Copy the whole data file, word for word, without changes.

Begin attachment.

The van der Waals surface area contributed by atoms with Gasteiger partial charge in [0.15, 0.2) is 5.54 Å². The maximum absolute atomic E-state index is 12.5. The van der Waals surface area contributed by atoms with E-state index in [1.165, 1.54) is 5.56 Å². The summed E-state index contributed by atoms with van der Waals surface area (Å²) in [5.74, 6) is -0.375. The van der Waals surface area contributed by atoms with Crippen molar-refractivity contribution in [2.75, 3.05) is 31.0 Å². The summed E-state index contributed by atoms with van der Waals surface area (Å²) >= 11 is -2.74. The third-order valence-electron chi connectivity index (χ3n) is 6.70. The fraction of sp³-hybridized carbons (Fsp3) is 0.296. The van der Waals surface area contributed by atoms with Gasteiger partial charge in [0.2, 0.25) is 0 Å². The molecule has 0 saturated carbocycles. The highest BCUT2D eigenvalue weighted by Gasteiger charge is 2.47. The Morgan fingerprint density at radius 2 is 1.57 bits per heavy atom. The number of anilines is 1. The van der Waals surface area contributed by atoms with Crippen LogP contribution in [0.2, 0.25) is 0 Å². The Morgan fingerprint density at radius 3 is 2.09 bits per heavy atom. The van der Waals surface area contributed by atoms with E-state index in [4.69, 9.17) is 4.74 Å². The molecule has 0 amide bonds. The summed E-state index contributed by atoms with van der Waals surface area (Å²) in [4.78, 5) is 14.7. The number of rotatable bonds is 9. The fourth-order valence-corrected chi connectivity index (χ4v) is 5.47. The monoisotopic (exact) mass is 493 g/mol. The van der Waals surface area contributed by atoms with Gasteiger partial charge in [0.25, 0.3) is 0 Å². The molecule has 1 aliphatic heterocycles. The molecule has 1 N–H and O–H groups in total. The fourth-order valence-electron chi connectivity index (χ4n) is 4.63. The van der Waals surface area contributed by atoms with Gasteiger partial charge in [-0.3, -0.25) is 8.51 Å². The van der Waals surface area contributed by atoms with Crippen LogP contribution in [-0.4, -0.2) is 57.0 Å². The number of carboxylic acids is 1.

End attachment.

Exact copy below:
The van der Waals surface area contributed by atoms with Gasteiger partial charge in [0.15, 0.2) is 5.54 Å². The maximum absolute atomic E-state index is 12.5. The van der Waals surface area contributed by atoms with E-state index in [1.165, 1.54) is 5.56 Å². The summed E-state index contributed by atoms with van der Waals surface area (Å²) in [5.74, 6) is -0.375. The van der Waals surface area contributed by atoms with Crippen molar-refractivity contribution in [2.75, 3.05) is 31.0 Å². The summed E-state index contributed by atoms with van der Waals surface area (Å²) >= 11 is -2.74. The third-order valence-electron chi connectivity index (χ3n) is 6.70. The fraction of sp³-hybridized carbons (Fsp3) is 0.296. The van der Waals surface area contributed by atoms with Gasteiger partial charge in [0.2, 0.25) is 0 Å². The molecule has 0 saturated carbocycles. The highest BCUT2D eigenvalue weighted by Gasteiger charge is 2.47. The Morgan fingerprint density at radius 2 is 1.57 bits per heavy atom. The number of anilines is 1. The van der Waals surface area contributed by atoms with Crippen LogP contribution in [0.2, 0.25) is 0 Å². The Morgan fingerprint density at radius 3 is 2.09 bits per heavy atom. The van der Waals surface area contributed by atoms with E-state index in [4.69, 9.17) is 4.74 Å². The molecule has 0 amide bonds. The summed E-state index contributed by atoms with van der Waals surface area (Å²) in [4.78, 5) is 14.7. The number of rotatable bonds is 9. The fourth-order valence-corrected chi connectivity index (χ4v) is 5.47. The monoisotopic (exact) mass is 493 g/mol. The van der Waals surface area contributed by atoms with Gasteiger partial charge in [0.25, 0.3) is 0 Å². The molecule has 1 aliphatic heterocycles. The molecule has 1 N–H and O–H groups in total. The fourth-order valence-electron chi connectivity index (χ4n) is 4.63. The van der Waals surface area contributed by atoms with Gasteiger partial charge in [-0.3, -0.25) is 8.51 Å². The van der Waals surface area contributed by atoms with Crippen LogP contribution in [-0.4, -0.2) is 57.0 Å². The number of carboxylic acids is 1.